Despite the strides of progress made in both the House and Senate, Minnesota has missed its opportunity to authorize a legal state sports betting bill. As a result, residents will have to forgo yet another year of domestic betting.
Lost Is Another Year Of Legal Betting
To be fair, most didn’t anticipate the passage of any Minnesota legal sports betting measures this year. Bill HF778 faced a number of struggles from the start.
The proposed legislation was carried over from the session prior. Still, House lawmakers spent nearly four months deliberating and rewriting the bill.
By the time the House was prepared to convene for a vote, Senate members were left with less than two weeks to review and pass the HF778.
The delays seemed somewhat strategic. While House members favor tribal exclusivity when it comes to legal mobile sports betting, the Senate has been clear in that it won’t sign off on legislation without commercial inclusivity.
Determined Senate Loses Sportsbook Bid
Sen. Roger Chamberlain, the main proponent for diversified in-state gambling, has repeatedly told reporters that commercial betting is key to maintaining a healthy sportsbook infrastructure. He said,
“You need a variety and a number of bookmakers so you have different odds and different prices available to consumers… The way it’s set up, I don’t know how we can get that with just the tribes. They have argued they don’t want competition with each other…”
This was further demonstrated last week when the Senate Finance Committee published an amended version of HF778 that would authorize in-person betting at two of the state’s race tracks.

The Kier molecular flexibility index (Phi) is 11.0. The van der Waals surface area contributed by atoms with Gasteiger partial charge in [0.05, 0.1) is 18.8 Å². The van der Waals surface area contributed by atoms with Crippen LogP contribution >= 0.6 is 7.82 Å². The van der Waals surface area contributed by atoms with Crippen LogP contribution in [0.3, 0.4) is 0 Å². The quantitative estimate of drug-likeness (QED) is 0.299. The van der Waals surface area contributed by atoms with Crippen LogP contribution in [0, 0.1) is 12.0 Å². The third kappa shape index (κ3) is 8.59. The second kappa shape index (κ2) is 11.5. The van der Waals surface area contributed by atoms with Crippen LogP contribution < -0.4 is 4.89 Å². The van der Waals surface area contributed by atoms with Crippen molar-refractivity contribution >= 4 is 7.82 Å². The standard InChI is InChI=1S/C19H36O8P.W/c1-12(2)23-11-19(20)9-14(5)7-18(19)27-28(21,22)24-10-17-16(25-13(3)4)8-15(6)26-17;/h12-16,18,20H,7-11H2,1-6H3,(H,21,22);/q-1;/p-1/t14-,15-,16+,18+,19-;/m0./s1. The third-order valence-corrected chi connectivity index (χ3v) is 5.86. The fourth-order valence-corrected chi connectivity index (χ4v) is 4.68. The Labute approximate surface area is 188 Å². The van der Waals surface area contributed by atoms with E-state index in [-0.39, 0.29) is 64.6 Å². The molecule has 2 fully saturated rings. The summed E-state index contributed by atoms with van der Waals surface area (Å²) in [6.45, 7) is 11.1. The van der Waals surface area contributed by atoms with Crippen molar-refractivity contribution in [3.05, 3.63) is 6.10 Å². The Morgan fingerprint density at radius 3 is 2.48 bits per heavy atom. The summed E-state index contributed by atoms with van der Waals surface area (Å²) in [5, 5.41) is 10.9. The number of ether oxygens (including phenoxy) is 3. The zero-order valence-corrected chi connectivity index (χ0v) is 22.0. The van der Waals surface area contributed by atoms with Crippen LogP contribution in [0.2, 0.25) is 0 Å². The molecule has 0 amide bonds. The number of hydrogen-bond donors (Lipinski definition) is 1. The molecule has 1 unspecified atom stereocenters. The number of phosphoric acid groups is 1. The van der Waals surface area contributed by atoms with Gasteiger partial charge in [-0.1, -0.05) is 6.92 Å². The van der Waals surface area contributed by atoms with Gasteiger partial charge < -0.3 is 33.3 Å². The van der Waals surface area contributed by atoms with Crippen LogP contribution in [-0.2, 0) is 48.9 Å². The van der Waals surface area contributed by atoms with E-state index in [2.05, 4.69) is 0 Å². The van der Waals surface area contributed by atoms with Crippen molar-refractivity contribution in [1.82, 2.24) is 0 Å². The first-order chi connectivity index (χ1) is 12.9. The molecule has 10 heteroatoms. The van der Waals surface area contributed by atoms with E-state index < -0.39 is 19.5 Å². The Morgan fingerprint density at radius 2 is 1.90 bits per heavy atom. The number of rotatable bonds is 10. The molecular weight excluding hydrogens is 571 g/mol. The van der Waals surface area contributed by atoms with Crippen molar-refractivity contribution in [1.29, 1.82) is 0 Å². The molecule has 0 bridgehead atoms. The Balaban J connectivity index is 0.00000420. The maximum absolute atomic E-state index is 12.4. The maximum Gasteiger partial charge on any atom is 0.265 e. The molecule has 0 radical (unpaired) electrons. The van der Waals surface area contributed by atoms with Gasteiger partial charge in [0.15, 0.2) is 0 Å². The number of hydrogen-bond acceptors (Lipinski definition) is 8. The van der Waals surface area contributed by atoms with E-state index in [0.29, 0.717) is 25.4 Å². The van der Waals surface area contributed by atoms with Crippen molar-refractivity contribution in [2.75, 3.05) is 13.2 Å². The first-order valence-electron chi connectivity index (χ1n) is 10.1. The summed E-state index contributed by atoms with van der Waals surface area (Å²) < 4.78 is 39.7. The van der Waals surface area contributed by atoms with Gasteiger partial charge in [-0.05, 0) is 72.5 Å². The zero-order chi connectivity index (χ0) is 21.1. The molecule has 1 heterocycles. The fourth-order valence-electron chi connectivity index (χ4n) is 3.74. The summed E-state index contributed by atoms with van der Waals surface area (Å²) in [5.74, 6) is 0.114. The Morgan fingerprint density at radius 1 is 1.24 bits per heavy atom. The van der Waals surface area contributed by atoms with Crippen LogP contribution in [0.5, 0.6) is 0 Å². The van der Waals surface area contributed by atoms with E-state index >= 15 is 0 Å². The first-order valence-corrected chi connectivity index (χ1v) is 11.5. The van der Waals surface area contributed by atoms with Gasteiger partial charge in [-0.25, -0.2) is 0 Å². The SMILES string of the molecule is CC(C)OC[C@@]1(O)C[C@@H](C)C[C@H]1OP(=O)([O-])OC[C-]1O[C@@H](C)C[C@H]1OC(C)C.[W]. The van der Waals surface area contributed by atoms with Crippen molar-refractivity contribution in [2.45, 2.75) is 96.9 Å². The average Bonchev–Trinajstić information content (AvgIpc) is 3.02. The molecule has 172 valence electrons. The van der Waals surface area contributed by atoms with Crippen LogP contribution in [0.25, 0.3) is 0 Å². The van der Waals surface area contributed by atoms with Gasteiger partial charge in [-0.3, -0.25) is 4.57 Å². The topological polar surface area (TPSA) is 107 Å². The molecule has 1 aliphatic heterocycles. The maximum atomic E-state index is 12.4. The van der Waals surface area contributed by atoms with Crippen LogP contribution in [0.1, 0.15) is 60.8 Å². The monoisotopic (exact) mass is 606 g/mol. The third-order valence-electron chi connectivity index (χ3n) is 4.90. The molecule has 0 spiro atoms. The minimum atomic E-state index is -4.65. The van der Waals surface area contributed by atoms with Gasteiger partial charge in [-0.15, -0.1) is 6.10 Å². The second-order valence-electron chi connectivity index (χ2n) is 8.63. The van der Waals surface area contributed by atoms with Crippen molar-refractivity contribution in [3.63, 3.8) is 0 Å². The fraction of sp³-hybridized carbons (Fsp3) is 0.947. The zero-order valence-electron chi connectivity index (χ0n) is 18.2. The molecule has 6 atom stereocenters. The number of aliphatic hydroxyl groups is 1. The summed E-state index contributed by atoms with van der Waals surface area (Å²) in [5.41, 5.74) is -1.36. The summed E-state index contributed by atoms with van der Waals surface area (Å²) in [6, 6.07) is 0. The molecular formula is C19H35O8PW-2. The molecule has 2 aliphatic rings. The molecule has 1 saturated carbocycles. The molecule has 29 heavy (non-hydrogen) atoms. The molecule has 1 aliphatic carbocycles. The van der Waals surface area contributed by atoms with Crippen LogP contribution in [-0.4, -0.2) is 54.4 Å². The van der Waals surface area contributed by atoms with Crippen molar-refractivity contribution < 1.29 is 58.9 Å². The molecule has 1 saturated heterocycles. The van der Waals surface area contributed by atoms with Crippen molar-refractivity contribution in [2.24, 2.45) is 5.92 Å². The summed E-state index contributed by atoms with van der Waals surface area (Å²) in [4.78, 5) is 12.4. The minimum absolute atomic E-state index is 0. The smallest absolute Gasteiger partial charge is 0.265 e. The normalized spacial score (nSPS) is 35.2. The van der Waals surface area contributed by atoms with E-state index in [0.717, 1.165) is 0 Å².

The committee was quickly served a letter of opposition from the Minnesota Indian Gaming Association (MIGA) after making the bill’s changes public.
The statement highlights the tribes’ reliance on gambling proceeds as well as contributions that have been made to the state.
And while this letter didn’t change any minds, it’s fair to say that it skewed the future of state-licensed betting.
Lost Hopes Prompt Legislative Turnover
Minnesota’s Senate could have pushed for a vote, regardless of any holes in the legislation. Still, it seems that there were too many differences in opinion between the chambers to justify further negotiations.
Lawmakers from both sides of the aisle would have had to agree on an identical document before sending it to the Governor’s desk.
It is unlikely that HF778 will carry over for the second year in a row. Lawmakers are expected to have to start from scratch when they return to their desks next year.
That being said, bettors may have to wait until 2024 before placing any domestic wagers in Minnesota. And residents don’t seem too happy about it.
With State House and State Senate positions up for grabs during this year’s Midterm Elections, losing out on a sports betting deal could be disastrous for sitting legislators.
Nonetheless, in-state bettors can still wager on their favorite events using offshore online sportsbooks. If you’ve got some time, feel free to explore our site for more information.
Source: Duluth News-Tribune